FAQ 13: Is It Safe To Take Your Pets Camping?
My cat would be very upset if I left him behind!
Camping with your pets is a great way to enrich their everyday experiences. Animals aren't meant to stare at concrete and carpets all day. They deserve beaches, forests, lakes, and deserts, even if they never want to go outside.
However, there are some risks. Wild animals also hang out in these areas and can pose a threat to your pets. If you are the unfortunate owner of an escape artist, that's also something you need to consider.
So, is it safe to take your pets camping? Absolutely. But there are risks and you should know what they are.
Wild animals are your most significant risk.
It's important to remember that wild animals belong in the wild. You and your pet are just visiting, so act accordingly. Say, for instance, you encounter a venomous snake. Leave the poor little guy alone if he's not an immediate threat to you.
Coyotes and foxes are crafty and tend to prey on cats and small dogs, but all pets are fair game. I have heard stories from RVers whose full-sized dogs have been lured away from camp by coyotes, so be careful. Outside cats face the greatest risks in coyote country.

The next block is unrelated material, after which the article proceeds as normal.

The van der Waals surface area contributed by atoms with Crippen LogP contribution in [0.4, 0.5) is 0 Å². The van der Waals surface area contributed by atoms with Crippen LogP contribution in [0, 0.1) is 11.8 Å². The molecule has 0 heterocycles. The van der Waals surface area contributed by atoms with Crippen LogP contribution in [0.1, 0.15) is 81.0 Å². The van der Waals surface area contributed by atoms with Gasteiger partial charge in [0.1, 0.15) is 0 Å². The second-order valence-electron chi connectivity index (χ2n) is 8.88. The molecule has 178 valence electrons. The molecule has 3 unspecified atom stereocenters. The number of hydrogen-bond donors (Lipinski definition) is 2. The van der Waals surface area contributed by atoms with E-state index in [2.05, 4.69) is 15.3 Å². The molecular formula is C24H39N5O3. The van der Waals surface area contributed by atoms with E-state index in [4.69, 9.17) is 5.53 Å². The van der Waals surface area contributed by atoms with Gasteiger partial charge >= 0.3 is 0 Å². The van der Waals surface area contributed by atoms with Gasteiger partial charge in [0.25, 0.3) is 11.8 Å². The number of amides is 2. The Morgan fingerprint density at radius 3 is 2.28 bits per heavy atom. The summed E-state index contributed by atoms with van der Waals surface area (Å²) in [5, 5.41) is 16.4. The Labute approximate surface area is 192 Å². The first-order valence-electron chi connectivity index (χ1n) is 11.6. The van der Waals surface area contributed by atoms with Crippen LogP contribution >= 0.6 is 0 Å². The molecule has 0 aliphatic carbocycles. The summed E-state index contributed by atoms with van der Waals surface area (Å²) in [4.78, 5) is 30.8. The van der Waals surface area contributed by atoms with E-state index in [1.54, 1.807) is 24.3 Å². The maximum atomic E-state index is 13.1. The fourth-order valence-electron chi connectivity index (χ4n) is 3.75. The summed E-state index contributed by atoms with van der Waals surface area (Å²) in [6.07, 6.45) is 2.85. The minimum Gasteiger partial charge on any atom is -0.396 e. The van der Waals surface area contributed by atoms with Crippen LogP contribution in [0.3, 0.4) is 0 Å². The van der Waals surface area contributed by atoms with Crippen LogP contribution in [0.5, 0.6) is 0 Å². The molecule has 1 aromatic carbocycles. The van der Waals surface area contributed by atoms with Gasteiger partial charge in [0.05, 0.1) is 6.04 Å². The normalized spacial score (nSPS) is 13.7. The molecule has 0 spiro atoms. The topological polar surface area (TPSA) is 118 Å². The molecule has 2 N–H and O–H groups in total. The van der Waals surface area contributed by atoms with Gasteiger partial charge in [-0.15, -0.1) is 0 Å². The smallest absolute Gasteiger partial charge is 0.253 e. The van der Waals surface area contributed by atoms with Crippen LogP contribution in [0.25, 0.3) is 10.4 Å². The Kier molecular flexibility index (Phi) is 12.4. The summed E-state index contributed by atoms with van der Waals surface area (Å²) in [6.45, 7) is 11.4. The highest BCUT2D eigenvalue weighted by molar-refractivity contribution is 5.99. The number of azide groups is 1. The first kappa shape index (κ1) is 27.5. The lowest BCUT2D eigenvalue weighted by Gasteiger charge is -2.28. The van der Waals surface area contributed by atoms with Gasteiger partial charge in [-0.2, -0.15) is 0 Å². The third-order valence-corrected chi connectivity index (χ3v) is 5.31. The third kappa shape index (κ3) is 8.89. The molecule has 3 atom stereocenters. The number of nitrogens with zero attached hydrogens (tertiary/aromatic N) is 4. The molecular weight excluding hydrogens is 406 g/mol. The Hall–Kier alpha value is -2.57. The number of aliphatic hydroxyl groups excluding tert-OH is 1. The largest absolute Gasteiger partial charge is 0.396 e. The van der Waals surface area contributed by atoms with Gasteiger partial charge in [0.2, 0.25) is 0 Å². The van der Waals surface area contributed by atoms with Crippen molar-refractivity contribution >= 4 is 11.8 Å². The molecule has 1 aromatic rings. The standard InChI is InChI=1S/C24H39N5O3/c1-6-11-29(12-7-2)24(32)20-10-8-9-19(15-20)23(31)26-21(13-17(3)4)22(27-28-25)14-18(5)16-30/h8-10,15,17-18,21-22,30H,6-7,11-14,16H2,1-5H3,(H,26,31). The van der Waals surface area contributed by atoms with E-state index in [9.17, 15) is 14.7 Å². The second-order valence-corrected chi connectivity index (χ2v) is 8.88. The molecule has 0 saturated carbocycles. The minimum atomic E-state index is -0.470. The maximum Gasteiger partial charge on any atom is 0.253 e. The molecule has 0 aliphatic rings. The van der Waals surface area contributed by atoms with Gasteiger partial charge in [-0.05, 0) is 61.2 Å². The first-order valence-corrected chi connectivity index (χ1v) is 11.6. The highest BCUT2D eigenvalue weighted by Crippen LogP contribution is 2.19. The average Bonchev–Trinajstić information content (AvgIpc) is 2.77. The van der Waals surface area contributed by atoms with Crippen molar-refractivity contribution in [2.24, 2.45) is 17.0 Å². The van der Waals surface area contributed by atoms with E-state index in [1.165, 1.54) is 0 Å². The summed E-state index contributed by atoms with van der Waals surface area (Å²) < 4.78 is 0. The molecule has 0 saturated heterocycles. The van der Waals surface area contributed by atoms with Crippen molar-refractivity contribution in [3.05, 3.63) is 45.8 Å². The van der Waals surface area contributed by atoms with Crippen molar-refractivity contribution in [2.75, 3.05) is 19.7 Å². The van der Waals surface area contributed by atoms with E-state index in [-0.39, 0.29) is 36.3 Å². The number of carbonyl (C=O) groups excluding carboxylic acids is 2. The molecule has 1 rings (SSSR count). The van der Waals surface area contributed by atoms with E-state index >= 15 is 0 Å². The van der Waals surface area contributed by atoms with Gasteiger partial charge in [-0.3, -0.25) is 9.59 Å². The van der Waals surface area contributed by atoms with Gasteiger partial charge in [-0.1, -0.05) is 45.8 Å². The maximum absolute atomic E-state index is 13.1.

Bears are the most dangerous of all three. I generally don't bring my cat into bear country without the camper because the scent of kitty litter can attract them. However, many people go camping in bear country with their cats and dogs and have no issues.
Know the risks and plan accordingly.
Plants are second in line.
Cats are brilliant but do ridiculous things out of curiosity. My cat will eat any plant I bring into the RV until it dies. I recently bought a pineapple, and before I peeled it, he loved to try to find it and chew on the leaves!
Some plants and fruits are dangerous and even lethal to your pet. There are also cases where cats and dogs come in contact with plants that might not affect them but will almost certainly affect you.
Case in point? Poison ivy. The oils can sit on the fur and pass to you, causing the rash.
Watch out for the escapees.
Even the most well-behaved pets might suddenly want to run wild when in the great outdoors. Birds sing like sirens to the cats, and dogs have never seen so many squirrels in their lives! Consequently, even if your pet is not an escape artist, you'd be surprised by how quickly they can take off.
Sadly, some pets have a terrible sense of direction. Once the adrenalin wears off, and the hunt is over, they might not know how to find their way back home.
Can you find them?
Will they come when called?
Are they wearing a tracker?
Those are just some of the many things you should consider.
Here's how to camp safely with your pets.
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Alexis Chateau | Free Ramen is a reader-supported publication. To receive new posts and support my work, consider becoming a free or paid subscriber.